Google also allows you to filter out unwanted results using the "-" symbol. If our above search returned a lot of results with a person with the same name living in New York, we could have filtered these out with the "-" symbol. You would just add -NY or -"New York" at the end of the search query. Warning: Do not use the "-" symbol unless you know for a fact that there are results that contain the term you want filtered.

Since the largest source of free ancestry data is in the USGenWeb Archives, I suggest you use "USGenWeb" as a search term when searching with both the  "allintext" operator and "+" symbol. I guess this would be a good time to mention that the "-" symbol can be used with the "allintext" operator to filter out unwanted results.

If you wanted to use Google to search just the "USGenWeb Archives" files, there is a way to restrict your search to a particular set of files. You can use the "site" operator to tell Google where to search as well as what to search for.  Lets try another example using a relative of mine. 

  • First name: Nehemiah
  • Last name: Smith
  • Lived in: Missouri
  • Year 1850
In the example below I used the "allintext" command operator to search for this person with the facts I had. Unlike "Eliza Glynn", "Nehemiah Smith" was a more common name in the past. The search returned  thousands of results. 

Thousands of results is way to many to search through. I need to reduce the number of results. Since the "USGenWeb" has the largest collection of free ancestry data, then maybe I should use "USGenWeb" as part of my search query.

As you can see that reduced it to twenty-five results. An easy number to search through. You could also use the "+" symbo; to do the search above, but it will give you many more results.

There is yet another way to restrict your search query to a particular area of the internet. By using the command "site" you can specify an area of the internet you want to search. The site command works with "allintext" and the "+" and "-" symbols. In the example below I want to search all of the free ancestry websites at rootsweb to see if somebody has created a website for our example. Here's what the search query would look like using the "allintext" operator:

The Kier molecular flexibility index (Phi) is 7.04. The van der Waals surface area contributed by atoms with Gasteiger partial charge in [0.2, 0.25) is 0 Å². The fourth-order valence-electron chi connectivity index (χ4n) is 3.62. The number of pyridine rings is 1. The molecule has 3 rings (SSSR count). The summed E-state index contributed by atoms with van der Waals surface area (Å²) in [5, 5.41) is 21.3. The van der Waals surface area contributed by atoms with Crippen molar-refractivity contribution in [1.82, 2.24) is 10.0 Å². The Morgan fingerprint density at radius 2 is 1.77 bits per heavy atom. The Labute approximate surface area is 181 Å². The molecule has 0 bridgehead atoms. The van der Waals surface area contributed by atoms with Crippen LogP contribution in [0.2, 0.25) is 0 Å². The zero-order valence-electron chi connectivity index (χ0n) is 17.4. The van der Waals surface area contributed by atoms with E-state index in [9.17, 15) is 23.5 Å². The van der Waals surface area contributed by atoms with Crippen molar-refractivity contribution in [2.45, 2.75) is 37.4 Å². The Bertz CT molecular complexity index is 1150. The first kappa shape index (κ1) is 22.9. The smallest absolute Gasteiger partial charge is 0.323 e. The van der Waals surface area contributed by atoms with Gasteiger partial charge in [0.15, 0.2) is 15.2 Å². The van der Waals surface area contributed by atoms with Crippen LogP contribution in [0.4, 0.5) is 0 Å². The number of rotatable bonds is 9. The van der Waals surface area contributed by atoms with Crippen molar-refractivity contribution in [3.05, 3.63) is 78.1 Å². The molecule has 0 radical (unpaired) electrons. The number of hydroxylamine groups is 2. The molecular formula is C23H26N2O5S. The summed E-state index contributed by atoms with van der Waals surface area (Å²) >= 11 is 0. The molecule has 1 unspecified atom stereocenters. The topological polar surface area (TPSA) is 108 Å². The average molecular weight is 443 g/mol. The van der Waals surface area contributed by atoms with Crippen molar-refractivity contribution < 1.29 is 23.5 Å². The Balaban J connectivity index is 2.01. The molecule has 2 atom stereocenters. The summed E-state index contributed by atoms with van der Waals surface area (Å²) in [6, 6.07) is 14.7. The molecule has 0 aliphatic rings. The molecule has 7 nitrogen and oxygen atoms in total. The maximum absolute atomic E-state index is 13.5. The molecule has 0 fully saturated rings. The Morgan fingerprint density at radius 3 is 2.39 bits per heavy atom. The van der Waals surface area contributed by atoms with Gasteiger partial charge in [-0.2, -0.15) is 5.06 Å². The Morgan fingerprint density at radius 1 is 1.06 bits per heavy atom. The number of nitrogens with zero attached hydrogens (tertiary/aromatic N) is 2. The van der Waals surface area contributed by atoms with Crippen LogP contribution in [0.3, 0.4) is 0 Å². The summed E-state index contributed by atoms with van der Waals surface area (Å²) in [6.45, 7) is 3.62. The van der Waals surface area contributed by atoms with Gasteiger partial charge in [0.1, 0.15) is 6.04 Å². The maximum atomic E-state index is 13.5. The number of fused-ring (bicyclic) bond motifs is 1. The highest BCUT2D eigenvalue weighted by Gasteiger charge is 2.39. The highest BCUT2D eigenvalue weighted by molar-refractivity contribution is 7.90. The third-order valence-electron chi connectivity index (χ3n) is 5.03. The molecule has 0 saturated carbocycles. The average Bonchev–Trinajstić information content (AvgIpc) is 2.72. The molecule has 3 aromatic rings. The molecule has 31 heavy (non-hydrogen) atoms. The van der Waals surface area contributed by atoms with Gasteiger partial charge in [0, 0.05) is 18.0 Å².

allintest:"nehemiah smith" site:  ------------------------------------ returned 245 results
allintest:"nehemiah smith" +missouri  site: ---------------------- returned 28 results
allintest:"nehemiah smith" +missouri +madison site: -------- returned 13 results

The more information you have, the more bad results you can filter out. When I tried it without the "allintext" operator:

"nehemiah smith" site:  --------------------------------------- returned 222 results
"nehemiah smith" +missouri site:  -------------------------returned 13 results
"nehemiah smith" +missouri +madison site: ---------- returned 111 results

As you can see in the line above, using the "+madison" as a term in my search, gave me a lot of results I didn't want.

You can make your own "USGenWeb Archives" search tool with a Google query using the right commands. Lets first go to the
 "USGenWeb Archives Search Engine"  and search for "Eliza Glen" or "Glen Eliza". When you click on the website you will see a list of states. Click on "Florida" and you come to the search tool. Under "Search For" put "Glenn Eliza". Don't forget the double quotes. Don't worry about the county. Go ahead and press the "Search" button. You will get one return. This is the 1850 Orange County Florida census file we have been looking for.  Now lets try the same search with Google:

The search returned two results and the first one was the same one the "USGenWeb Archives Search" found. The "USGenWeb" search tool was a bit easier, but as you can see there are many ways using Google to find what you are looking for. The important thing is to not get frustrated and give up. 

 A Google search is very powerful and can be done in many different ways. Try them all and see which works best for you.